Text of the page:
The Effects of Mental Practice on Counseling Behaviors

RICHARD J. HAZLER, THOMAS E. HIPPLE

Research output: Contribution to journalArticle

23 Citations (Scopus)

Abstract

Neophyte counselors trained in the use of their own imagery to practice counseling interviews were compared with a similar group not receiving the training. The mental practice was hypothesized to have experiential value for neophyte counselors resulting in positive effects upon selected behaviors commonly found with counseling experience. Results indicated that the ability to discriminate differing levels of empathic responses, the ability to evaluate accurately one's own performance, and the amount of preinterview confidence were significantly higher for the mental practice group. However, the communication of empathy and the subjective evaluations of the counselors during the interview did not prove significantly higher. This article discusses the potential value of mental practice as a supplementary experiential training technique and some considerations for its use and further study. 1981 American Counseling Association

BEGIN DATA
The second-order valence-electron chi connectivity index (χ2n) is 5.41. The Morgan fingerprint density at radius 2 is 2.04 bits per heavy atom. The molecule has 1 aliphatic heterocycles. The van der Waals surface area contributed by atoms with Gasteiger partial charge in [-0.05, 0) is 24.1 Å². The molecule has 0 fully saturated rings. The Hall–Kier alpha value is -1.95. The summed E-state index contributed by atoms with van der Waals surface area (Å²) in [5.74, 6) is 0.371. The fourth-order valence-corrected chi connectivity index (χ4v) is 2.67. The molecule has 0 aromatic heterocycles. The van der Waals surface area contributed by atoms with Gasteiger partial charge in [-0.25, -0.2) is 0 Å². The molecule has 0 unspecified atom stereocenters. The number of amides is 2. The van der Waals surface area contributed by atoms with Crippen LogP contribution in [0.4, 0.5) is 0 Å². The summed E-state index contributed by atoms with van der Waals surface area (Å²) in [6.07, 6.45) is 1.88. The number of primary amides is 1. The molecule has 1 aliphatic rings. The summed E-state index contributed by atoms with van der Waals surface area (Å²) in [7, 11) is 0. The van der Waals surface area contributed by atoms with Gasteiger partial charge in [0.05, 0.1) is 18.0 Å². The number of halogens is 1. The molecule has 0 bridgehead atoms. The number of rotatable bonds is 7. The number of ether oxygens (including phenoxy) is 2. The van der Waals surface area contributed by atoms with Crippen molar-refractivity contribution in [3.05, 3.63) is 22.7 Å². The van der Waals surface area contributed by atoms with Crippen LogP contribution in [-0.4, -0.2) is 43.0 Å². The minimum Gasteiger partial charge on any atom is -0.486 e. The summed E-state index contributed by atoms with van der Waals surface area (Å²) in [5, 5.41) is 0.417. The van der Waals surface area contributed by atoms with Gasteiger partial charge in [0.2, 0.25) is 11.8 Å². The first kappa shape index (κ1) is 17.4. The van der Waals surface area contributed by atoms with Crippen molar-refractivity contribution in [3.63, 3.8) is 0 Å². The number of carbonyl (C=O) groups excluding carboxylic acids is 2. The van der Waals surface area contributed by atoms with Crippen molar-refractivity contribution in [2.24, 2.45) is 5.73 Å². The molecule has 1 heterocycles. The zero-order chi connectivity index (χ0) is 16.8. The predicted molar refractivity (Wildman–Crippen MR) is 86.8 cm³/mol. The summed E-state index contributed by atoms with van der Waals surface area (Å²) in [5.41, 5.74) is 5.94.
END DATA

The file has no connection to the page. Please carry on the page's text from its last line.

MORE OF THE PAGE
Original languageEnglish (US)
Pages (from-to)211-218
Number of pages8
JournalCounselor Education and Supervision
Volume20
Issue number3
DOIs
StatePublished - Mar 1981

Fingerprint

counselor
Counseling
counseling
Aptitude
Interviews
group practice
Imagery (Psychotherapy)
ability
interview
empathy
Teaching
confidence
Communication
communication
evaluation
performance
Counselors
Values
experience
Group

All Science Journal Classification (ASJC) codes

  • Education
  • Developmental and Educational Psychology
  • Clinical Psychology

Cite this

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The Effects of Mental Practice on Counseling Behaviors. / HAZLER, RICHARD J.; HIPPLE, THOMAS E.

In: Counselor Education and Supervision, Vol. 20, No. 3, 03.1981, p. 211-218.

Research output: Contribution to journalArticle

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